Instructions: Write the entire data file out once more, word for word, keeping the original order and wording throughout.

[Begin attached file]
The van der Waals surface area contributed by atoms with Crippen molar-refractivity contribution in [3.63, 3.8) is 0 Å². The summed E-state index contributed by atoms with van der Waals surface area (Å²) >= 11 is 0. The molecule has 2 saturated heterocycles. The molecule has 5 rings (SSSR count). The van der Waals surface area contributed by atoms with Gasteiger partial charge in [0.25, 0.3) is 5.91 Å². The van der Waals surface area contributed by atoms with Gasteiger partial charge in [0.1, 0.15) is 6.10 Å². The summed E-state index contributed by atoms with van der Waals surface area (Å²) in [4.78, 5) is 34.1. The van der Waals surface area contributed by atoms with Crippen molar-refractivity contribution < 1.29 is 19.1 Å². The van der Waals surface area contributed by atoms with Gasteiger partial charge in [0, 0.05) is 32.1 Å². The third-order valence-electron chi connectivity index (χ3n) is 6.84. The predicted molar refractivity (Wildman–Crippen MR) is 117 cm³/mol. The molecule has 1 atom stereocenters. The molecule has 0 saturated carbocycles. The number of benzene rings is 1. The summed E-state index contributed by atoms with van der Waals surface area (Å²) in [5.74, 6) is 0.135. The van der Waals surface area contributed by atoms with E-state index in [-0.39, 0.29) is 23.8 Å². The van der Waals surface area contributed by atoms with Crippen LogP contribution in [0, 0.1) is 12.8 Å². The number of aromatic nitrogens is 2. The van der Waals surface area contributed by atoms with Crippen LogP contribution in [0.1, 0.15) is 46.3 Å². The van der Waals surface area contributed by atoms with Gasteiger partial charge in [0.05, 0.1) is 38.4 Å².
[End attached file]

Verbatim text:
The van der Waals surface area contributed by atoms with Crippen molar-refractivity contribution in [3.63, 3.8) is 0 Å². The summed E-state index contributed by atoms with van der Waals surface area (Å²) >= 11 is 0. The molecule has 2 saturated heterocycles. The molecule has 5 rings (SSSR count). The van der Waals surface area contributed by atoms with Gasteiger partial charge in [0.25, 0.3) is 5.91 Å². The van der Waals surface area contributed by atoms with Gasteiger partial charge in [0.1, 0.15) is 6.10 Å². The summed E-state index contributed by atoms with van der Waals surface area (Å²) in [4.78, 5) is 34.1. The van der Waals surface area contributed by atoms with Crippen molar-refractivity contribution < 1.29 is 19.1 Å². The van der Waals surface area contributed by atoms with Gasteiger partial charge in [0, 0.05) is 32.1 Å². The third-order valence-electron chi connectivity index (χ3n) is 6.84. The predicted molar refractivity (Wildman–Crippen MR) is 117 cm³/mol. The molecule has 1 atom stereocenters. The molecule has 0 saturated carbocycles. The number of benzene rings is 1. The summed E-state index contributed by atoms with van der Waals surface area (Å²) in [5.74, 6) is 0.135. The van der Waals surface area contributed by atoms with E-state index in [-0.39, 0.29) is 23.8 Å². The van der Waals surface area contributed by atoms with Crippen LogP contribution in [0, 0.1) is 12.8 Å². The number of aromatic nitrogens is 2. The van der Waals surface area contributed by atoms with Crippen LogP contribution in [0.1, 0.15) is 46.3 Å². The van der Waals surface area contributed by atoms with Gasteiger partial charge in [0.05, 0.1) is 38.4 Å².